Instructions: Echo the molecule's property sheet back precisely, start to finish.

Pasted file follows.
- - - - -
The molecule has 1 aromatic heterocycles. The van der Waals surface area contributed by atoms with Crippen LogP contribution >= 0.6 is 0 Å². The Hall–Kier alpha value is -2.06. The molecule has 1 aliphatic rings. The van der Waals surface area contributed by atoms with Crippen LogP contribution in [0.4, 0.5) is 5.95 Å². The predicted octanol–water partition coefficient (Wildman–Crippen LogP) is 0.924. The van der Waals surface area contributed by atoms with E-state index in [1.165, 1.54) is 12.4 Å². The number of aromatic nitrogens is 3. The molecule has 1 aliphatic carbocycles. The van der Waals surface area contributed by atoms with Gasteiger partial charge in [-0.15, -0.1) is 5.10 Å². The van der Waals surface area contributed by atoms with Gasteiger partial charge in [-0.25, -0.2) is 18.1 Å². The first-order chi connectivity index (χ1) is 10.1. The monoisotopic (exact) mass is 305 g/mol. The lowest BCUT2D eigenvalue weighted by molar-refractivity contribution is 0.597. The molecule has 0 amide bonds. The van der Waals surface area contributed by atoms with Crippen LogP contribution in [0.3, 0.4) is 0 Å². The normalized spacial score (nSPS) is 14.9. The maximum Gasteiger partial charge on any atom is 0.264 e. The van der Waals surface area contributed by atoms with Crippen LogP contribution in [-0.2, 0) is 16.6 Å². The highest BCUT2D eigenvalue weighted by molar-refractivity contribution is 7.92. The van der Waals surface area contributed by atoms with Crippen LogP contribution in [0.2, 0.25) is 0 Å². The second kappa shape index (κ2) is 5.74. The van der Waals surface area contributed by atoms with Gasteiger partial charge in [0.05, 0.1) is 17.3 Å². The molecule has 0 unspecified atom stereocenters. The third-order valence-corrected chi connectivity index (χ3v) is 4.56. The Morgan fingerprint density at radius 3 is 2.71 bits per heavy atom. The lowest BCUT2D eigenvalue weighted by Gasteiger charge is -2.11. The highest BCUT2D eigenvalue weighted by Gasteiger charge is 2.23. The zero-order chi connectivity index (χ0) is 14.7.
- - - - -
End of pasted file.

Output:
The molecule has 1 aromatic heterocycles. The van der Waals surface area contributed by atoms with Crippen LogP contribution >= 0.6 is 0 Å². The Hall–Kier alpha value is -2.06. The molecule has 1 aliphatic rings. The van der Waals surface area contributed by atoms with Crippen LogP contribution in [0.4, 0.5) is 5.95 Å². The predicted octanol–water partition coefficient (Wildman–Crippen LogP) is 0.924. The van der Waals surface area contributed by atoms with E-state index in [1.165, 1.54) is 12.4 Å². The number of aromatic nitrogens is 3. The molecule has 1 aliphatic carbocycles. The van der Waals surface area contributed by atoms with Gasteiger partial charge in [-0.15, -0.1) is 5.10 Å². The van der Waals surface area contributed by atoms with Gasteiger partial charge in [-0.25, -0.2) is 18.1 Å². The first-order chi connectivity index (χ1) is 10.1. The monoisotopic (exact) mass is 305 g/mol. The lowest BCUT2D eigenvalue weighted by molar-refractivity contribution is 0.597. The molecule has 0 amide bonds. The van der Waals surface area contributed by atoms with Crippen LogP contribution in [0.3, 0.4) is 0 Å². The normalized spacial score (nSPS) is 14.9. The maximum Gasteiger partial charge on any atom is 0.264 e. The van der Waals surface area contributed by atoms with Crippen LogP contribution in [-0.2, 0) is 16.6 Å². The highest BCUT2D eigenvalue weighted by molar-refractivity contribution is 7.92. The van der Waals surface area contributed by atoms with Crippen LogP contribution in [0.2, 0.25) is 0 Å². The second kappa shape index (κ2) is 5.74. The van der Waals surface area contributed by atoms with Gasteiger partial charge in [0.05, 0.1) is 17.3 Å². The molecule has 0 unspecified atom stereocenters. The third-order valence-corrected chi connectivity index (χ3v) is 4.56. The Morgan fingerprint density at radius 3 is 2.71 bits per heavy atom. The lowest BCUT2D eigenvalue weighted by Gasteiger charge is -2.11. The highest BCUT2D eigenvalue weighted by Gasteiger charge is 2.23. The zero-order chi connectivity index (χ0) is 14.7.